RFLP comparisons are much more specific tests, but require DNA samples of very high quality to work effectively. The procedures are also much more labor-intensive than PCR. First a restriction endonuclease is used to cut the DNA into millions of fragments. The restriction endonuclease is able to cut a strand when it comes across a specific sequence of nucleotides. These fragments are separated by gel electrophoresis based on their relative sizes. Smaller fragments have less drag in the gel and are carried further by the current. NaOH is then added to the gel to alter the pH and break the duplex DNA molecules into singular strands. The fragments are transferred to a nylon membrane in a process called Southern Blotting. In this procedure the nylon membrane is placed on top of the gel. Absorptive material is then placed on top of the membrane, pulling the gel through the nylon into the material. The DNA is carried in the gel medium to the nylon membrane where it is fixed to the sheet. The membrane is baked to more tightly attach the DNA fragments. To ensure no other DNA molecules can attach to the sheet, protein or detergent is added, which blocks all of the vacant spots where a DNA fragment could attach. Now the only way a DNA molecule can bond to the sheet is if it is complementary to the single stranded DNA already fixed to it. Probe fragments of specific genes are then made radioactive and washed over the membrane. If the complementary segment is present on the membrane, the probe will attach. After washing away the unattached probes, X-ray film or a phosphorimager can then be used to detect the presence of an attached probe and thus the presence of the gene in the sample. The variability in the types and sizes of probes allow RFLP to reveal a large amount of very specific information. The membrane can be cleaned of any probe and retested with another providing an even larger amount of data.

As the O.J. Simpson trial best exemplified, one must not be too quick to judge DNA fingerprinting as a fail proof method of determining truth. In this trial both PCR and RFLP methods of analysis were applied to 45 bloodstains. At the scene of the murder, 8 drops of blood along the walkway and back gate were found to be O.J. Simpson’s. Seven bloodstains in O.J.’s Bronco were found to be Nichole Brown and/or Ronald Goldman’s. Three drops of Nichole Brown’s blood were found on O.J. Simpson’s socks and 11 bloodstains found on the Rockingham glove contained the victims’ DNA. In spite of all of this biochemical data indicating O.J. Simpson as the murderer, the defense was able to convince the jury that genetic evidence is only as reliable as those who are in charge of the tests and a verdict of not guilty was pronounced.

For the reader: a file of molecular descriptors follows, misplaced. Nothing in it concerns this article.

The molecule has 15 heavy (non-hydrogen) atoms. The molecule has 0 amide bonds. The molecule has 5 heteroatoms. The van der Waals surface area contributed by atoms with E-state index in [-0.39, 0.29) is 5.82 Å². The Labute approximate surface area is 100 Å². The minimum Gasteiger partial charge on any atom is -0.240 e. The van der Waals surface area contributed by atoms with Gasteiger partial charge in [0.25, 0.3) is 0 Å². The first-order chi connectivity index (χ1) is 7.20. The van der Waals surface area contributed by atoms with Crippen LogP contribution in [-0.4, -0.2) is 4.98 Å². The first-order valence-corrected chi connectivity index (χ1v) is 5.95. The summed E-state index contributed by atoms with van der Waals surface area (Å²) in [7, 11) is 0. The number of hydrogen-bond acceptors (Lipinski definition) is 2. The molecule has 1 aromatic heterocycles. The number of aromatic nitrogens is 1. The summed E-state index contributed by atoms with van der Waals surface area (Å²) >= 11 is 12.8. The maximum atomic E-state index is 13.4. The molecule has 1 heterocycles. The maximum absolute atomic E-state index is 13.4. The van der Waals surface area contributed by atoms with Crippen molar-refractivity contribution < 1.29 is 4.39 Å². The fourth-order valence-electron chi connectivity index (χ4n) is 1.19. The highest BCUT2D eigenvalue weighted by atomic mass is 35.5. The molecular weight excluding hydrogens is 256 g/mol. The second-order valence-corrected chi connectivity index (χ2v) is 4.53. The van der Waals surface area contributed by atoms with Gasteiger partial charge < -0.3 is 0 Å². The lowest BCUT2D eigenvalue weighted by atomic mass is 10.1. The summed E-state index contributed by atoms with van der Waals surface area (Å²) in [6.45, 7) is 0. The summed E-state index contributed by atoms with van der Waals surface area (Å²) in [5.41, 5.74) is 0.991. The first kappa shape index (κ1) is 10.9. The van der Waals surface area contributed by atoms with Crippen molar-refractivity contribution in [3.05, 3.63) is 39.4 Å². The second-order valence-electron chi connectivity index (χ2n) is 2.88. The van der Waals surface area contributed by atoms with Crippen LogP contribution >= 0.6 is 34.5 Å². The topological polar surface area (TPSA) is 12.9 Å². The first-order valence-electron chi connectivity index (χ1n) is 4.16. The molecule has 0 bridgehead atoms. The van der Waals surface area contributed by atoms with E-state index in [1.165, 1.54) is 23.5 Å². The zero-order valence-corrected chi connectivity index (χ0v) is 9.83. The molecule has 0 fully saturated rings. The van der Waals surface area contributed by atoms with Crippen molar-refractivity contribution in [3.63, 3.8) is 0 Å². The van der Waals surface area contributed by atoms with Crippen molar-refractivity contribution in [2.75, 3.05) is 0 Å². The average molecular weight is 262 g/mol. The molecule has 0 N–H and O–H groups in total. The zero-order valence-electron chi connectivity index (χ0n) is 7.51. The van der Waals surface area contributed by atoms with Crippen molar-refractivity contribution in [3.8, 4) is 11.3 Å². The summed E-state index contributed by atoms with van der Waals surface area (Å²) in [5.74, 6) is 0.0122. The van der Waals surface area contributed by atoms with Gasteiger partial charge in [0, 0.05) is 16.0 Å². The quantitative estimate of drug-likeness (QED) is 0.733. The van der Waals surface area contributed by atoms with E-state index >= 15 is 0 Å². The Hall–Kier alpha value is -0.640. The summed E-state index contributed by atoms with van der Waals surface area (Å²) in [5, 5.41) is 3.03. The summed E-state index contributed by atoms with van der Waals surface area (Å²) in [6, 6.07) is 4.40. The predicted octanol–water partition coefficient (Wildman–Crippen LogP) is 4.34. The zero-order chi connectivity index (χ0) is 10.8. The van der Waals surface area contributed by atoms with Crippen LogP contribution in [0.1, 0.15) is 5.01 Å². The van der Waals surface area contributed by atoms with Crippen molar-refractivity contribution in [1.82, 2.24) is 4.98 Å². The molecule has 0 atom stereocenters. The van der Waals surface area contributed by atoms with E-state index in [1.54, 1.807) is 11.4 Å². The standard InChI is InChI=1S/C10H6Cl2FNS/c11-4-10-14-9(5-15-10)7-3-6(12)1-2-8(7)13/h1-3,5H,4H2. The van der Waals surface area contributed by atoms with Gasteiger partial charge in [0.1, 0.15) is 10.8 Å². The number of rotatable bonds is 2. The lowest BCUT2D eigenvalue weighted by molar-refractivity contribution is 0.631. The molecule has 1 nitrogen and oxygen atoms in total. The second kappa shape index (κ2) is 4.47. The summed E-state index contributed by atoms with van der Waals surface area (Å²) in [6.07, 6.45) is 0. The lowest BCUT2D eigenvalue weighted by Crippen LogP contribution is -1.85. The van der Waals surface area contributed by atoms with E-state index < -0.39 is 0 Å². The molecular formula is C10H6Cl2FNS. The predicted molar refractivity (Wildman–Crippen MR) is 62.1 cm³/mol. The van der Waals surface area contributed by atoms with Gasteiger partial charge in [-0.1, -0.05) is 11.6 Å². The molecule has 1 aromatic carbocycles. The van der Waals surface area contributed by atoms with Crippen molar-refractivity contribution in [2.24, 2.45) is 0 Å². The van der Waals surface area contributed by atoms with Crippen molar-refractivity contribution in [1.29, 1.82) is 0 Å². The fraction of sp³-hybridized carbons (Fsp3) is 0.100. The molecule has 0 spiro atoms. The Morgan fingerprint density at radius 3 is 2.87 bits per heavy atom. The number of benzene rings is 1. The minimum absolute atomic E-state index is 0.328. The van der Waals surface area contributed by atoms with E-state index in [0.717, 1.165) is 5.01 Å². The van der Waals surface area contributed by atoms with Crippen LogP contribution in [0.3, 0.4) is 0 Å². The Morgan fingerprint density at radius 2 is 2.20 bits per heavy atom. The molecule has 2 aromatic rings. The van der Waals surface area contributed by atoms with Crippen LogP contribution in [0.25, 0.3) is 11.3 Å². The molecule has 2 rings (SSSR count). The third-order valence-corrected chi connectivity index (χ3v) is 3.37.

Nevertheless, today’s courts are filling up with appeals on the grounds of new reliable genetic evidence. Many innocent men and women can now be justly returned to their freedom. The number of overturned rulings has even fueled the movement against the death penalty as people repeatedly witness just how many false convictions there are. Cases like those of Ronald Cotton are showing that even an eyewitness many not be as reliable as the witness provided in the genetic fabric of life itself.

The maximum potential for this technology is far from being attained. The days may be approaching when a hair follicle dropped into a computer produces the picture of the guilty party in seconds. Why bother even sending police out to look for them? If that hair follicle has the criminal’s antigen information on it, isn’t it possible to produce a virus that targets that individual's unique HLA profile? Then release the virus and wait at the hospital or morgue for the right symptoms. It sounds drastic, but it may be possible…

Copyright 2002, John Wiley & Sons Publishers, Inc.